Sustainable Tenancies:

Debt Recovery

For the majority of social landlords, rent is the largest source of income for their organisation, so the ability to streamline resources as much as possible in the face of ever-growing challenges is paramount. Setting up sustainable tenancies in partnership with residents can work to prevent fresh arrears, while new technologies are facilitating the recovery of longstanding debt before the six-year point, at which it becomes statute barred and therefore, irrecoverable.

Rent or mortgages are priority debts and a responsibility that the majority of us have to bear. Universal Credit will bring this responsibility directly into the hands of all recipients of the benefit and whilst for some this will be an easy transition, for others who are less financially literate, the transition could jeopardise both their own futures as well as that of a housing provider. These changes have led to a wealth of housing providers across the country diversifying their staff base to increase debt and income recovery roles, as well as wellbeing or social work positions to develop a multidisciplinary approach to income collection.

The impact for housing providers of tenants falling behind on rent is significant and can divert funding away from the staff and schemes that support their most vulnerable tenants. For residents too, the consequences are just as real, with the potential to cause lasting damage. Significant implications, such as wage arrest or eviction should be accounted for at the earliest stages of a tenancy to avoid residents falling into this situation. This journey starts pre-tenancy with thorough checks and co-created plans to ensure that no-one moves into a property that they can’t afford. With both prospective and current residents, it is wise to identify those with poor financial literacy and guide them towards affordable financial products and free advice. A lack of digital capability can also be a factor here, as paying rent, registering notice and other housing-related services are transitioned to a digital format.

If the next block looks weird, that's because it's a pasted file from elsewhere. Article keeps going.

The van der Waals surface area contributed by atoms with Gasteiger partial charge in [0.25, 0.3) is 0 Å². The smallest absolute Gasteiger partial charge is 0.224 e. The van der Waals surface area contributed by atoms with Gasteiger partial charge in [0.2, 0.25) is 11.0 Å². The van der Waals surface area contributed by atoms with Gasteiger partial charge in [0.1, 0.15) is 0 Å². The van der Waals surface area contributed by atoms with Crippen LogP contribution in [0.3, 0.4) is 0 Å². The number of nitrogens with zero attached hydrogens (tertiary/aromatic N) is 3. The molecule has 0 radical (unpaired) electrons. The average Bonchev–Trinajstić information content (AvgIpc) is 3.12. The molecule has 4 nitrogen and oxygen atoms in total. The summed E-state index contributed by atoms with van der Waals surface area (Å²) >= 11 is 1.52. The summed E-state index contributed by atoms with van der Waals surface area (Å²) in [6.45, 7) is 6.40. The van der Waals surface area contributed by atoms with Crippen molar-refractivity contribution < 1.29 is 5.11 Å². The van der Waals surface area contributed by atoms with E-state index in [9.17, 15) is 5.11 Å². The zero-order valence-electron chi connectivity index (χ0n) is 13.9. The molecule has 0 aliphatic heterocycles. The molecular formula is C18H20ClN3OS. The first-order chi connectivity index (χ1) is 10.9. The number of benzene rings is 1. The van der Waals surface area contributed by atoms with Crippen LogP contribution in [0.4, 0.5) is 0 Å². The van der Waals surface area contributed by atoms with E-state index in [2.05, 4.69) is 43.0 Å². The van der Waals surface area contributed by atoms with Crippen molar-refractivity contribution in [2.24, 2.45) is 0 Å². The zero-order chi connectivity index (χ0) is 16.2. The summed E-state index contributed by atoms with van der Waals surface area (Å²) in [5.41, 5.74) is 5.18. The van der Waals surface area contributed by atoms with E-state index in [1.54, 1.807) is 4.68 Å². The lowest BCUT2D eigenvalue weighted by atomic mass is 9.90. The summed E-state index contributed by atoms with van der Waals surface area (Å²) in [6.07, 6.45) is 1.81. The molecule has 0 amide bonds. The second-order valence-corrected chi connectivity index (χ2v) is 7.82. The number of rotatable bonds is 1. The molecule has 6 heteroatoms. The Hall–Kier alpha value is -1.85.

“We get involved from when they first go into arrears so things don’t escalate…I guess the issue for them is intervening at the right stage in the right way to ensure it doesn’t escalate… We’re all about prevention and not reacting afterwards and it does make a significant difference.”

UK Collaborative Centre for Housing Evidence

Debt is no small issue and can rob a housing provider of the salaries for support staff and other front line services; in Lambeth alone, just 597 multiple debtors owe the local authority over £3million. Without intervention strategies, the in-tenancy and post-tenancy options for retrieving arrears can become more serious. Tactics can include ‘wage arrestment’, which compels employers via the courts to surrender an amount of pay directly to a Housing Association, freezing tenant bank accounts or ‘Exceptional Attachment Orders’ whereby goods are taken from a home and sold at auction. Beyond these extreme measures, an individual may apply for bankruptcy or a Debt Relief Order (DRO), however at this point income cannot be returned to a housing provider unless there is a legitimate case for Housing Benefit or Universal Credit Fraud.